commitments. In November 2014 at the 9th East Asia Summit, 18 regional heads of
state and government committed to eliminating malaria from the Asia-Pacific by 2030.
As economies in the region develop, international ODA as a percentage of public health
funding will likely decline. Funding from within the Asia-Pacific region in the form of
domestic financing, regional ODA, or regional lending has the potential to replace
international funding.
Given the comparatively low disease burden of the Americas and the region’s rapidly
emerging economies, it is likely that all countries in the Americas, except for Haiti
and a small number of countries in Central America, will have the capacity to cover
their elimination costs through domestic financing. International and regional official
development assistance (ODA) may make up an estimated 45 percent of
elimination costs.
POTENTIAL FINANCING SOURCES
IN AFRICA
POTENTIAL FINANCING SOURCES
IN ASIA PACIFIC
POTENTIAL FINANCING SOURCES
IN THE AMERICAS
$ Billion
International &
Regional ODA
Domestic
Gap
Private Foundation/
Donor
3.6
Private Insurance
& Out of Pocket
3.0
International &
Regional ODA
Domestic
$ Billion
International &
Regional ODA
Domestic
$ Billion
1.9
1.5
2.0
1.0
1.0
0.5
.12
Gap
.10
Gap
.08
.06
.04
.02
0
2015
2020
2025
2030
2035
4
0
2015
2020
2025
2030
2035
2040
0
2015
2020
2025
2030
2035
2040
BENEFITS: AFRICA
BENEFITS: ASIA PACIFIC
BENEFITS: THE AMERICAS
8.8 MILLION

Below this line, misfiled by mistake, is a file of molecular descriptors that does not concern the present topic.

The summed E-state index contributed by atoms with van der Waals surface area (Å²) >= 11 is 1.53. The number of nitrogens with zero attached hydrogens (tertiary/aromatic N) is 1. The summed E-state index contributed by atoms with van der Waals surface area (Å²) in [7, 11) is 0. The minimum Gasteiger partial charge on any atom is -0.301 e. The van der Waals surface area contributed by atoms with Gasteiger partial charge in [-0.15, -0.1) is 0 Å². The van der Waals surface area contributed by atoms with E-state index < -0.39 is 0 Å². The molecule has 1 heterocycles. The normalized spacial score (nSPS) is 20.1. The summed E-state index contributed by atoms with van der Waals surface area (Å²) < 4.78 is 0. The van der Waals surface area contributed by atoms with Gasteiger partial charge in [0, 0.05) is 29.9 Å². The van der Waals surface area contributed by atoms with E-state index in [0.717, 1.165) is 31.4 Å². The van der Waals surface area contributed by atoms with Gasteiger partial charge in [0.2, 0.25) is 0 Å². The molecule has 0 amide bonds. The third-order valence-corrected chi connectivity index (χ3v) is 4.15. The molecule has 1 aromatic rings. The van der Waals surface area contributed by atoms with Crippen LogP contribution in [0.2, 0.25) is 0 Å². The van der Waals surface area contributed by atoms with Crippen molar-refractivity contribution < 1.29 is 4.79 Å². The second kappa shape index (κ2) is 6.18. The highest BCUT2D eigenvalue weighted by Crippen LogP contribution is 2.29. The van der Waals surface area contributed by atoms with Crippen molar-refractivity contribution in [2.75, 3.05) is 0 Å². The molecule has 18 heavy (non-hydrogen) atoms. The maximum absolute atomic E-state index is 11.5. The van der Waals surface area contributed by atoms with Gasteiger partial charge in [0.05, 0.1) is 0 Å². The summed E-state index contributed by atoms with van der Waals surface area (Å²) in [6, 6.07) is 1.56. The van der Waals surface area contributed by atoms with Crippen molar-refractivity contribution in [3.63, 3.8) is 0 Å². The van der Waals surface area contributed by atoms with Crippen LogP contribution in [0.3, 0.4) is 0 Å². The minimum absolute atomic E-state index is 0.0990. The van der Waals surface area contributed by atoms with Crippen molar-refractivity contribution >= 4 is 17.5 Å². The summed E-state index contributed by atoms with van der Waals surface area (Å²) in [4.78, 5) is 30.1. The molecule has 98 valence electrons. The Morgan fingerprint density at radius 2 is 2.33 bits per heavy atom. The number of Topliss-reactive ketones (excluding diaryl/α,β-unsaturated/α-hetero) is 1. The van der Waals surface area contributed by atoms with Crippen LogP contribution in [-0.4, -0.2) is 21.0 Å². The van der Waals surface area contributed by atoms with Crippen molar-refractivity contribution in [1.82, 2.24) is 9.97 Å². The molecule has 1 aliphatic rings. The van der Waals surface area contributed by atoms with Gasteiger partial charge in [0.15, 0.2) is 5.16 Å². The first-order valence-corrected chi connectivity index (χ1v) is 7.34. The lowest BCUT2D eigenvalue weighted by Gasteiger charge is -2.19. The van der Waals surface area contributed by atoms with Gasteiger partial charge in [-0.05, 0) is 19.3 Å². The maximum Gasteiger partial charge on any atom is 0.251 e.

2 MILLION
43,197
LIVES SAVED
LIVES SAVED
LIVES SAVED
3.2 BILLION
793.5 MILLION
16.6 MILLION
CASES AVERTED
CASES AVERTED
CASES AVERTED
$1.3 TRILLION
$698.4 BILLION
$31.9 BILLION
ECONOMIC IMPACT
ECONOMIC IMPACT
ECONOMIC IMPACT
MALARIA ELIMINATION IN SOUTHERN AFRICA
TARGET 2025
ENDING MALARIA IN SOUTHEAST ASIA
TARGET 2020
ENDING MALARIA IN NORTH AMERICA
TARGET 2020
No nation south of the Sahara has succeeded in eliminating the disease. That is about
to change. SADC members have formed the Elimination Eight Initiative (E8) with the
goal of eliminating malaria from four of its member states by 2020 (Botswana,
Namibia, South Africa, and Swaziland) and from the remaining four member states by
2025 (Angola, Mozambique, Zambia, and Zimbabwe).
No regional elimination effort is more critical over the next five years than the
successful elimination of P.falciparum malaria from the five nations of Southeast Asia
(Cambodia, Laos, Myanmar, Thailand, and Vietnam) that, together with Yunnan Province
in China, make up the Greater Mekong Sub-region (GMS). Multi-drug resistance (MDR)
“hot spots” have emerged in forested border areas, posing a direct threat to the
success of global elimination efforts.
Haiti and the Dominican Republic remain the only two countries affected by malaria in
the Caribbean region. In February 2015, the Haiti Malaria Elimination Consortium
(HaMEC) was launched with the goal of eliminating malaria transmission and
reintroduction from the Island of Hispaniola by 2020. A parallel effort to eliminate
malaria from Central America is underway, which means that we could witness the
final elimination of malaria from North America within a decade.
Original financial modeling for Aspiration to Action. For details, see “Methods” section in online appendix.
World Bank, ‘World Bank Open Data’. 2015. Web
3
2040